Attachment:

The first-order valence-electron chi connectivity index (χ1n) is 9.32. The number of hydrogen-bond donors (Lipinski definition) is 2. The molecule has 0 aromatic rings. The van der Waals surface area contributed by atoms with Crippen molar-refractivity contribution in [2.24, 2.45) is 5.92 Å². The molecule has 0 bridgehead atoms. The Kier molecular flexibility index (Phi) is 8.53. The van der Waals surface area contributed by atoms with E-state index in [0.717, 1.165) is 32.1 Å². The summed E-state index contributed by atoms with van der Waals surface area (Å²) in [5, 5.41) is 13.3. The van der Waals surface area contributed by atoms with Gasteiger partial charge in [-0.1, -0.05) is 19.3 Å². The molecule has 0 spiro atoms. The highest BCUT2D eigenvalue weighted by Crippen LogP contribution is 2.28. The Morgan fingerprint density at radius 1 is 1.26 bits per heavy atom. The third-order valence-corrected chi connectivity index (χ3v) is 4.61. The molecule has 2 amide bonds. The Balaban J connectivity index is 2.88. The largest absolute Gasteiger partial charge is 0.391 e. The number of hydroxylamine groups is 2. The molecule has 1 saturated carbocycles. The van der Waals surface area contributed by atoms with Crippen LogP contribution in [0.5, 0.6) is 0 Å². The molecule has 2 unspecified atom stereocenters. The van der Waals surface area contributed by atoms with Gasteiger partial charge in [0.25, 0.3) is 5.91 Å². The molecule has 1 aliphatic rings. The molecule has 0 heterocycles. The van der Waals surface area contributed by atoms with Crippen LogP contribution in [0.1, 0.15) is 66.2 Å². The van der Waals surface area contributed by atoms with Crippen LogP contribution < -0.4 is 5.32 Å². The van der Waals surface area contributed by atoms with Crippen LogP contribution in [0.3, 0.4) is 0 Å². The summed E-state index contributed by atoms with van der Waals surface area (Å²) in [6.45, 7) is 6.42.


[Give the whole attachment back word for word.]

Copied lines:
The first-order valence-electron chi connectivity index (χ1n) is 9.32. The number of hydrogen-bond donors (Lipinski definition) is 2. The molecule has 0 aromatic rings. The van der Waals surface area contributed by atoms with Crippen molar-refractivity contribution in [2.24, 2.45) is 5.92 Å². The molecule has 0 bridgehead atoms. The Kier molecular flexibility index (Phi) is 8.53. The van der Waals surface area contributed by atoms with E-state index in [0.717, 1.165) is 32.1 Å². The summed E-state index contributed by atoms with van der Waals surface area (Å²) in [5, 5.41) is 13.3. The van der Waals surface area contributed by atoms with Gasteiger partial charge in [-0.1, -0.05) is 19.3 Å². The molecule has 0 spiro atoms. The highest BCUT2D eigenvalue weighted by Crippen LogP contribution is 2.28. The Morgan fingerprint density at radius 1 is 1.26 bits per heavy atom. The third-order valence-corrected chi connectivity index (χ3v) is 4.61. The molecule has 2 amide bonds. The Balaban J connectivity index is 2.88. The largest absolute Gasteiger partial charge is 0.391 e. The number of hydroxylamine groups is 2. The molecule has 1 saturated carbocycles. The van der Waals surface area contributed by atoms with Crippen LogP contribution in [0.5, 0.6) is 0 Å². The molecule has 2 unspecified atom stereocenters. The van der Waals surface area contributed by atoms with Gasteiger partial charge in [0.25, 0.3) is 5.91 Å². The molecule has 1 aliphatic rings. The molecule has 0 heterocycles. The van der Waals surface area contributed by atoms with Crippen LogP contribution in [0.1, 0.15) is 66.2 Å². The van der Waals surface area contributed by atoms with Crippen LogP contribution < -0.4 is 5.32 Å². The van der Waals surface area contributed by atoms with Crippen LogP contribution in [0.3, 0.4) is 0 Å². The summed E-state index contributed by atoms with van der Waals surface area (Å²) in [6.45, 7) is 6.42.